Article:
Tagged: Socrates

Maxims on Modern Democracy

A citizenry proves itself untrustworthy with power, even essentially unworthy of self-government, to the extent that they are collectively sanguine, let alone enthusiastic, about the kind of people they are invariably asked to vote for. To be successful at the highest levels of democratic politics is to expose oneself as the kind of character who overvalues short-term gain, who is always prepared to...

Limits Imposed and Removed

Jorge Luis Borges, one of my favorite modern writers, published two distinct but similar poems called “Limits,” dealing with roughly the same philosophical theme, namely the gradual narrowing of our remaining experience as we grow older. I wish to discuss the shorter of the two poems, which, although less well-known, is the one I prefer. I begin with Borges’ work itself, which I...

On Teaching Abnormal Souls

Throughout my teaching life, I have naturally had many opportunities to counsel students who were looking for some guidance on personal matters — typically, given my philosophic character, matters of a “big picture” nature, rather than passing practical concerns. The most interesting and enriching of such opportunities, from my perspective, are usually those in which the student’s problems are more fundamentally spiritual, his...

“Injustice” vs. Responsibility

After being convicted and condemned to death by a jury of hundreds of his fellow Athenians, Socrates, awaiting execution, was offered a chance to escape from prison and live in exile. He rejected the plan, primarily on the grounds that by choosing to live in Athens his whole life, to marry and raise his children there, and to practice his preferred way of...

Humans Cannot Fly

Socratic Mathematics

Humans cannot fly,
Unless they learn to grow wings —
Ten thousand years on.

This is the profoundest implication of the expression, “Patience is a virtue.” Can you wait, diligently preparing yourself, for one hundred centuries?

On Suicide

No one commits suicide due to a moment’s transitory suffering. Suicide is by definition a last resort, which means that one turns to it only when other “resorts” have proved unsuccessful, i.e., when one feels that time and circumstance have provided no other solution to one’s suffering. The suicidal person, then, is responding to the accumulated despair of past suffering, or the accumulated...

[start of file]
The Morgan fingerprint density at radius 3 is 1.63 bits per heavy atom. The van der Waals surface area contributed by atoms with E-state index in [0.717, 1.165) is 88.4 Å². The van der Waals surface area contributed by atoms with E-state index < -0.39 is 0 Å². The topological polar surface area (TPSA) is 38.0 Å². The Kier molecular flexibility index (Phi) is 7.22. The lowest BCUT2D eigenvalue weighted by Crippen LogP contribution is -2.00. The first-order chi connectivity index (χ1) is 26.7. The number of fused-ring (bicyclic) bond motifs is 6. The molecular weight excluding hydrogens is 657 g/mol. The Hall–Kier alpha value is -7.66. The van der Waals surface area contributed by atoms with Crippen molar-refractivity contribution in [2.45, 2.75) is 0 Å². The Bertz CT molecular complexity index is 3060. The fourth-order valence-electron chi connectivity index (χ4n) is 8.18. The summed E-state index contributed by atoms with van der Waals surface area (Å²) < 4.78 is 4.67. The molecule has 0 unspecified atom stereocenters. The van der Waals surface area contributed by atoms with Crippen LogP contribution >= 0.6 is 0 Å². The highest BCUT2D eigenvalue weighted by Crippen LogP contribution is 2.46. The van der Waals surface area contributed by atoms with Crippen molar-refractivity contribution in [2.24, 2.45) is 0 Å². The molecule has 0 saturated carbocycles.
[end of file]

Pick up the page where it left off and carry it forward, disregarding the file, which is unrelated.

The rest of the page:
Freud vs. Plato on Eros

In my recent piece, “On Freud,” I said of the “father of modern psychology”: He saw his theory as a more scientific version of Plato’s tripartite soul. He was in fact Plato for auto-mechanics. And for all his titillating and supposedly shocking nonsense about sex, he was oblivious to Eros, which is the specifically human manifestation of sexuality, and the key to mankind’s...

On Being Outside

I officially swore off wasting any more mental energy on Donald Trump’s reality TV presidency this week, and determined, as I do when I feel overly mired in the transient insanities of our moment of civilizational disintegration, to turn to the eternal. I shall, however, cheat a little on my promise — but only to the degree necessary to demonstrate a philosophical point!...

Nietzsche, Youth, and Hubris

From Twilight of the Idols: To live alone one must be an animal or a god — says Aristotle. There is yet a third case: one must be both — a philosopher. (R.J. Hollingdale translation, 1968.)  True — but why does Nietzsche assume that Aristotle had not thought of that? My suggestion: the hubris of exceptional youth. Nietzsche completed Twilight of the Idols...

Plato: Mythologist or Philosopher?

Apropos of a discussion of Plato’s intentions in his depiction of Socrates, and specifically the notable ways that Plato’s Socrates differs both from Xenophon’s contemporaneous depiction and from the historical figure later Socratic philosophers, such as the Stoics, had in mind, a friend who views Plato with some skepticism confronted me with this provocative question: Is Plato a philosopher or an artist? Is...